This is an archived article that was published on sltrib.com in 2017, and information in the article may be outdated. It is provided only for personal research purposes and may not be reprinted.
Utah senators voted unanimously on Tuesday for a bill that would allow public high schools to hold onto state funding when students graduate early.
The bill, SB34, creates a reimbursement program for schools that operate a competency-based education program, in which students advance based on content mastery instead of traditional academic calendars and grade levels.
Ogden Republican Sen. Ann Millner, the bill's sponsor, said the state should celebrate when a school is able to help a student complete graduation requirements ahead of schedule.
But because school funding is based on daily attendance numbers, Miller said, school budgets are penalized by student success.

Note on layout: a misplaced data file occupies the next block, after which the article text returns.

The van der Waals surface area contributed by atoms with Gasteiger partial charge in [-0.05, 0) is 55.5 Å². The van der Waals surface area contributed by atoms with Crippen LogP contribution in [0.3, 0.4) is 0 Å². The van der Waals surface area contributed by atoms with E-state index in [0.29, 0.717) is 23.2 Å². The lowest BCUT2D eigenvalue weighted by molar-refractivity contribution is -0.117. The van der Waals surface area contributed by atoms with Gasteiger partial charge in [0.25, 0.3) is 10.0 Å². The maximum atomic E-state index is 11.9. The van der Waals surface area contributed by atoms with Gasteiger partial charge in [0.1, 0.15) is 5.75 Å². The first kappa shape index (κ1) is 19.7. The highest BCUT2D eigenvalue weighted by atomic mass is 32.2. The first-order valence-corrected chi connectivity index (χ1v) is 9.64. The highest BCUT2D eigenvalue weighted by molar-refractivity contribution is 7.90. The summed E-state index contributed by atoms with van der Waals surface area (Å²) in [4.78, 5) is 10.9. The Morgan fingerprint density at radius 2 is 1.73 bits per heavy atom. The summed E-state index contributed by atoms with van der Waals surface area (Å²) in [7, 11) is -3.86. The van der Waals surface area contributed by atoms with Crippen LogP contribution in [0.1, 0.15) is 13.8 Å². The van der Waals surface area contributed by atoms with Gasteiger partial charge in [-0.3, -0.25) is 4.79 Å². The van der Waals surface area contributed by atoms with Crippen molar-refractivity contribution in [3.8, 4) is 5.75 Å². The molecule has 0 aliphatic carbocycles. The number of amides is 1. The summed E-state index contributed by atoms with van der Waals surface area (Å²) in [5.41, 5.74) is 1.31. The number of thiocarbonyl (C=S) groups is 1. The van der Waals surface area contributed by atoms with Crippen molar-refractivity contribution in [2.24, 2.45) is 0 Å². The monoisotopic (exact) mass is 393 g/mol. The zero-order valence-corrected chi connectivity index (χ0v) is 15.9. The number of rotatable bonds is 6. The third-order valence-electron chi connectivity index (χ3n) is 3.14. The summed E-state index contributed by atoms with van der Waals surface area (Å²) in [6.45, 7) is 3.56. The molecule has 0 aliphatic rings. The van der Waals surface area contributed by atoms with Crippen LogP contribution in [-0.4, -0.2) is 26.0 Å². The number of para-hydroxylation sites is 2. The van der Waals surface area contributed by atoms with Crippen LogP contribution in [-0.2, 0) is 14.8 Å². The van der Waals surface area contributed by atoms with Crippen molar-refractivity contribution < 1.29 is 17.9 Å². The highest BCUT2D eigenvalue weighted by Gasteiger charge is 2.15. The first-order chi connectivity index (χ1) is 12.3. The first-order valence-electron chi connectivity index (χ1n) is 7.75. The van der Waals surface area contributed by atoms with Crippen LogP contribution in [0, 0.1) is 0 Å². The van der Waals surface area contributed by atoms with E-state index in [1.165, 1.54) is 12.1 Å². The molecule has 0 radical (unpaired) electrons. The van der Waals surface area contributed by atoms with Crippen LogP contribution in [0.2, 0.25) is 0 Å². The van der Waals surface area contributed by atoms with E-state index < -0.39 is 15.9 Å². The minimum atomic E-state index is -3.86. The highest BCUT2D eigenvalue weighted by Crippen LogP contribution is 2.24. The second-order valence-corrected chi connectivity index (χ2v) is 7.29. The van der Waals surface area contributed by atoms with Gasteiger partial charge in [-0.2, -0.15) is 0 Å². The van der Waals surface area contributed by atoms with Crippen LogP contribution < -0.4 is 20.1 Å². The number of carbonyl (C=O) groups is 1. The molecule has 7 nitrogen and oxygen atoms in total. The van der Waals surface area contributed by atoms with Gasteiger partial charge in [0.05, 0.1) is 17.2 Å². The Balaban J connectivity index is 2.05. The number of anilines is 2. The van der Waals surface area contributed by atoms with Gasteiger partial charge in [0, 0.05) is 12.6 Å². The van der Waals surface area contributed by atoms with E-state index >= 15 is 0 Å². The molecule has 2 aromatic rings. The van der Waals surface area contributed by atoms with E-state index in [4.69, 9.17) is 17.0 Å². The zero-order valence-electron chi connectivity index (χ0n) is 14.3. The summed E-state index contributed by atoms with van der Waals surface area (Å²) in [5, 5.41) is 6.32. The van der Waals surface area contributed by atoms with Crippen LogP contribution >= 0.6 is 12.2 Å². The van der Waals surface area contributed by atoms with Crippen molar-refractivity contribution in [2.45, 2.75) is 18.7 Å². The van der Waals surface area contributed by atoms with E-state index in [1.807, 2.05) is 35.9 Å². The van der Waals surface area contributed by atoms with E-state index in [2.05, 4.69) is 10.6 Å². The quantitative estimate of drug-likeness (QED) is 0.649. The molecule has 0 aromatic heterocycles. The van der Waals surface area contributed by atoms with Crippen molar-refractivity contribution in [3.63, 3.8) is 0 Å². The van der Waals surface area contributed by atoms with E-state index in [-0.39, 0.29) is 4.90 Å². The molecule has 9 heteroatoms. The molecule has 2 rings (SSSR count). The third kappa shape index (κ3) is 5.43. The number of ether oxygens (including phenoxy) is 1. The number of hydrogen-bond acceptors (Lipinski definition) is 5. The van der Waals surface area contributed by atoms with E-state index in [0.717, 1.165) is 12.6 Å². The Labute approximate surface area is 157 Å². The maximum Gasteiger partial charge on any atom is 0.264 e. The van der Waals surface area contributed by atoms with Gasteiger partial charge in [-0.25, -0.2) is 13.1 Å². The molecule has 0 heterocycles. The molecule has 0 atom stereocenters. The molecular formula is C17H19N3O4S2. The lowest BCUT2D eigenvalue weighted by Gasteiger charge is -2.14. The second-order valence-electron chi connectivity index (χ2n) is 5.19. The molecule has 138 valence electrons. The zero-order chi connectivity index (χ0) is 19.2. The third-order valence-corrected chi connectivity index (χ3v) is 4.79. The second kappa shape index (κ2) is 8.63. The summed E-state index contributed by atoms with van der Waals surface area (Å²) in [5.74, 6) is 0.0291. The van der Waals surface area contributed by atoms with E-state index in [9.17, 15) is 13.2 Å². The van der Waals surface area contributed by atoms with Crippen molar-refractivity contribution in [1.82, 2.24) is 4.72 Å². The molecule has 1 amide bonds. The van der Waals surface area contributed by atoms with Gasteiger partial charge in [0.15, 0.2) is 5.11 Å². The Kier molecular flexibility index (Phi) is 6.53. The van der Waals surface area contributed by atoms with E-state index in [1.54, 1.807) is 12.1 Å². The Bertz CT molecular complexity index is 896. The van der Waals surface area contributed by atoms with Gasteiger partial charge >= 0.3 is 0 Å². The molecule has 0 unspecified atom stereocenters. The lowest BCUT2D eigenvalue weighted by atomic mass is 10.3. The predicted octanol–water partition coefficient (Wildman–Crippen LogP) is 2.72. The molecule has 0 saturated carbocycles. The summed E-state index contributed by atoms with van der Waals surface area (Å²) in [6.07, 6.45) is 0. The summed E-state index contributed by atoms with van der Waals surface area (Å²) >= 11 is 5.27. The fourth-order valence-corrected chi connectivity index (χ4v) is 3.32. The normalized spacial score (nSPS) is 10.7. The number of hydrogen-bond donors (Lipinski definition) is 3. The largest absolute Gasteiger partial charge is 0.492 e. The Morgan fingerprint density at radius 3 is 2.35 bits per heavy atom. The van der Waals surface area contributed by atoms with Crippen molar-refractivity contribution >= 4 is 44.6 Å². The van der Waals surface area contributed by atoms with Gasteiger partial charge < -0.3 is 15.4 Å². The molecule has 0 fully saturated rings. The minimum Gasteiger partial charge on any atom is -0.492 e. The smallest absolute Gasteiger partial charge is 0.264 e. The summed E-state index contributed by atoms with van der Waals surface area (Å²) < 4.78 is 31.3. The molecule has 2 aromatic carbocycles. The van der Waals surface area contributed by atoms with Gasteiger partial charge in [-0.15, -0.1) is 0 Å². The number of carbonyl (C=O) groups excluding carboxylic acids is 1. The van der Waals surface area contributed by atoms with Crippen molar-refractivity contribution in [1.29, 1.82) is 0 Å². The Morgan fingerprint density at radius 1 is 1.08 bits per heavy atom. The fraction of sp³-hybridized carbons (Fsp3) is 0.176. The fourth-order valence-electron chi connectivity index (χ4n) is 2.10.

"This is kind of a short-term solution to some of the issues that some of our schools are facing," Millner said.
Millner said the state should eventually move to a competency-based funding model, compensating schools for success rather than for the time children spend in a classroom.
A few pilot competency programs currently exist in the state, and Millner said the bill would allow educators to re-apply funding for students who need additional help when their accelerated peers move on.
"We want to get every student to competency," she said. "That takes time and attention and individualized work to support that student."
Sen. Howard Stephenson, R-Draper, spoke in favor of competency-based education. He said Millner's bill is a necessary step toward a larger transformation of Utah public education funding.
"My only complaint about this legislation, Senator Millner, is that it doesn't go far enough, fast enough," he said.
The reimbursement program is estimated to cost $55,000, Millner said, and would apply only to schools that operate competency-based education programs, as identified by the Utah Board of Education.
Following Tuesday's vote, the bill will be transfered to the House for consideration.
"I think it sends a strong signal that we want to enable competency-based education in schools that choose to do that," Millner said.